The foregoing and other objects and advantages of the invention will become more readily apparent from the following description of the preferred embodiment of the invention as taken in conjunction with the accompanying drawings, which are part hereof, and wherein:
FIG. 1 is a schematic fragmentary sectional view illustrating a mixing apparatus together with the control circuitry of the present invention;
FIG. 2 is a combined schematic-block diagram illustration of the control circuitry employed in the preferred embodiment of the present invention;
FIG. 3 is a graphical illustration showing power consumed during a work cycle; and,
FIG. 4 is a graphical illustration based on FIG. 3 with portions being exaggerated for purposes of the description of the operation herein.
The preferred embodiment of the mixer control is described herein in conjunction with a fluidizing mixer for mixing PVC material. One suitable mixer is known as the Henschel mixer and is conventional in the art. Such a mixer is illustrated in FIG. 1 and will be described herein to the extent necessary to facilitate an understanding of the present invention.
Referring now to FIG. 1 of the drawings, there is schematically illustrated, in simplified fashion, a Henschel fluidizing mixer 10 which comprises a mixing chamber 12 defined by a housing 14 having an upper door 16 suitably hinged to the walls of the housing and a lower door 18. Door 16 may be pivoted to an open position for purposes of supplying PVC resin, plasticizers and mixing aids into the work chamber 12. A pair of shear blades 20 are located within the work chamber and are mounted to a shaft 22 driven by a motor 24. The shear blades 20 are driven at a relatively high speed by the motor and serve to provide high shear mixing to ensure that every resin particle is representative of the whole formation. Its relatively rapid frictional heating provides fast cycles and uniform plasticizer absorption to eliminate fish eyes and gel particles. When a working cycle is completed, as will be described in greater detail hereinafter, door 18 is opened to permit exit of the mixed batch from the work chamber 12. For purposes of simplification, door 18 is shown as being a solenoid operated door in that a solenoid coil 30, when energized, drives a solenoid operatively connected to the door to a door open position. A spring 34 serves to hold the door in a closed position when the solenoid is not energized.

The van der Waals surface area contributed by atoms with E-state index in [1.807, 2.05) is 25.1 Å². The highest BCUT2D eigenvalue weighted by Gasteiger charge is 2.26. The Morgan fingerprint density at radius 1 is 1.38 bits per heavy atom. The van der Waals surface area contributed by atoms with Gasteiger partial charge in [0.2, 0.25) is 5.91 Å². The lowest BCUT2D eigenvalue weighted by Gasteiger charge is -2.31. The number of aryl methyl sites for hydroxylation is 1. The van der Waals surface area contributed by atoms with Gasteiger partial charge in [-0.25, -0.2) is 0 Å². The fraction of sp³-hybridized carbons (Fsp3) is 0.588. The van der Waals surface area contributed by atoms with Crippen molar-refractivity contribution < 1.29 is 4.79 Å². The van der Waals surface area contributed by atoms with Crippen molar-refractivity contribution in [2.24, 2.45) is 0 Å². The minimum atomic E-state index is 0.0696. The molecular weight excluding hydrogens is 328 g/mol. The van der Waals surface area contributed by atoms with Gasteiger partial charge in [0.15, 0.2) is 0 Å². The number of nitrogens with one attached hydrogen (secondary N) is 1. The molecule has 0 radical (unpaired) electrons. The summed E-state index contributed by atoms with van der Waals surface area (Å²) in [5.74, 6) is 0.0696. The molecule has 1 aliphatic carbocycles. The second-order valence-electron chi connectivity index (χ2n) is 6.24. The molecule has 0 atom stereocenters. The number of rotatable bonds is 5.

Electrical power is supplied to the motor 24 from a suitable source of three phase alternating electrical energy through power supply lines L1, L2, L3 upon actuation of a suitable switch 36. In accordance with the present invention, the electrical power expended during each work cycle to work the material in chamber 12 is monitored to determine the correct point in the operating cycle for actuating solenoid 30 to thereby terminate a cycle of operation by dumping the contents from work chamber 12.
As will be described in greater detail with reference to FIG. 2, a watts transducer 40 is actively connected to the motor supply leads to derive a signal representative of the power consumed by motor 24. This signal is supplied to a control circuit 42 which at the proper time, as will be described hereinafter, operates the solenoid by energizing a relay coil 44. This causes relay contacts 46 to close, thereby actuating solenoid 30 to open door 18.
The watts transucer 40 may be of conventional type, as for example that sold under the trade name Halltipler by Easterline Scientific Columbus a division of the Easterline Corporation of Columbus, OH U.S.A. Transducer 40 is connected to the motor leads through voltage transformers 50 and 52 and by current transformers 54 and 56 in a known manner. The transducer provides an output signal to the control circuit 42 with the output signal having a value in accordance with the power consumed by motor 24. Typically, the output signal from transducer 40 will be at a maximum of 100 milivolts and which may be representative of 100 kws of energy consumed by the motor so that each milivolt output of the transducer becomes equivalent to one kw of energy consumed by the motor.